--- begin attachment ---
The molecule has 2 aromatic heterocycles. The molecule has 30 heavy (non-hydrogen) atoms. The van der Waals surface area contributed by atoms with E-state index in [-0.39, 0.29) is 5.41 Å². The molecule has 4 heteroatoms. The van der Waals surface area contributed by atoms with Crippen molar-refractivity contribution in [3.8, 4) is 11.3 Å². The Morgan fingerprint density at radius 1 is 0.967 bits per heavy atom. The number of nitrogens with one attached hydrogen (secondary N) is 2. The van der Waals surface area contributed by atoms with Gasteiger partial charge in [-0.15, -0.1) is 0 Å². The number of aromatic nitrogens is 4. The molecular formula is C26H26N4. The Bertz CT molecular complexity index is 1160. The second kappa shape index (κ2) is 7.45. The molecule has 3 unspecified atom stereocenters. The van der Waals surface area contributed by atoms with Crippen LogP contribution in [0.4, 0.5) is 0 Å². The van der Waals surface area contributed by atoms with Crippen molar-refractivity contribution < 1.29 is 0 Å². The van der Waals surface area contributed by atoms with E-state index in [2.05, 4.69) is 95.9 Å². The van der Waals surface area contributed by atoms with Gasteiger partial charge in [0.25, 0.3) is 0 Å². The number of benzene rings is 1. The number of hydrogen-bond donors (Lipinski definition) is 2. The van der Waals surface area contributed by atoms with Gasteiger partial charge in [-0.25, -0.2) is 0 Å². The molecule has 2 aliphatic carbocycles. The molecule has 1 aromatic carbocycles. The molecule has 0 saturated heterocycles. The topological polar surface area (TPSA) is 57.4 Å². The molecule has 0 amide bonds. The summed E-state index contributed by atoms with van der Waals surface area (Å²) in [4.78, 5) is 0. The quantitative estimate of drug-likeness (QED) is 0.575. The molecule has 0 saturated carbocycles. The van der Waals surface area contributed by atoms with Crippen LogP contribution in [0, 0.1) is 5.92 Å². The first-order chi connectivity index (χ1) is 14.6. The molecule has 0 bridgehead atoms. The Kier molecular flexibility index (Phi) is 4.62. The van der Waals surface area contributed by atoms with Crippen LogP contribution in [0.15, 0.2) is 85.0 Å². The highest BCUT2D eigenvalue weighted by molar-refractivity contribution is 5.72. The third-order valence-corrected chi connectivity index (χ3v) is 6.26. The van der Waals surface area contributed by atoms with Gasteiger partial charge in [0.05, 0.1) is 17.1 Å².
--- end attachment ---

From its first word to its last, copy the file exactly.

The molecule has 2 aromatic heterocycles. The molecule has 30 heavy (non-hydrogen) atoms. The van der Waals surface area contributed by atoms with E-state index in [-0.39, 0.29) is 5.41 Å². The molecule has 4 heteroatoms. The van der Waals surface area contributed by atoms with Crippen molar-refractivity contribution in [3.8, 4) is 11.3 Å². The Morgan fingerprint density at radius 1 is 0.967 bits per heavy atom. The number of nitrogens with one attached hydrogen (secondary N) is 2. The van der Waals surface area contributed by atoms with Gasteiger partial charge in [-0.15, -0.1) is 0 Å². The number of aromatic nitrogens is 4. The molecular formula is C26H26N4. The Bertz CT molecular complexity index is 1160. The second kappa shape index (κ2) is 7.45. The molecule has 3 unspecified atom stereocenters. The van der Waals surface area contributed by atoms with Crippen LogP contribution in [0.4, 0.5) is 0 Å². The van der Waals surface area contributed by atoms with Crippen molar-refractivity contribution < 1.29 is 0 Å². The van der Waals surface area contributed by atoms with E-state index in [2.05, 4.69) is 95.9 Å². The van der Waals surface area contributed by atoms with Gasteiger partial charge in [0.25, 0.3) is 0 Å². The number of benzene rings is 1. The number of hydrogen-bond donors (Lipinski definition) is 2. The van der Waals surface area contributed by atoms with Gasteiger partial charge in [-0.25, -0.2) is 0 Å². The molecule has 2 aliphatic carbocycles. The molecule has 1 aromatic carbocycles. The molecule has 0 saturated heterocycles. The topological polar surface area (TPSA) is 57.4 Å². The molecule has 0 amide bonds. The summed E-state index contributed by atoms with van der Waals surface area (Å²) in [4.78, 5) is 0. The quantitative estimate of drug-likeness (QED) is 0.575. The molecule has 0 saturated carbocycles. The van der Waals surface area contributed by atoms with Crippen LogP contribution in [0, 0.1) is 5.92 Å². The first-order chi connectivity index (χ1) is 14.6. The molecule has 0 bridgehead atoms. The Kier molecular flexibility index (Phi) is 4.62. The van der Waals surface area contributed by atoms with Crippen LogP contribution in [0.15, 0.2) is 85.0 Å². The highest BCUT2D eigenvalue weighted by molar-refractivity contribution is 5.72. The third-order valence-corrected chi connectivity index (χ3v) is 6.26. The van der Waals surface area contributed by atoms with Gasteiger partial charge in [0.05, 0.1) is 17.1 Å².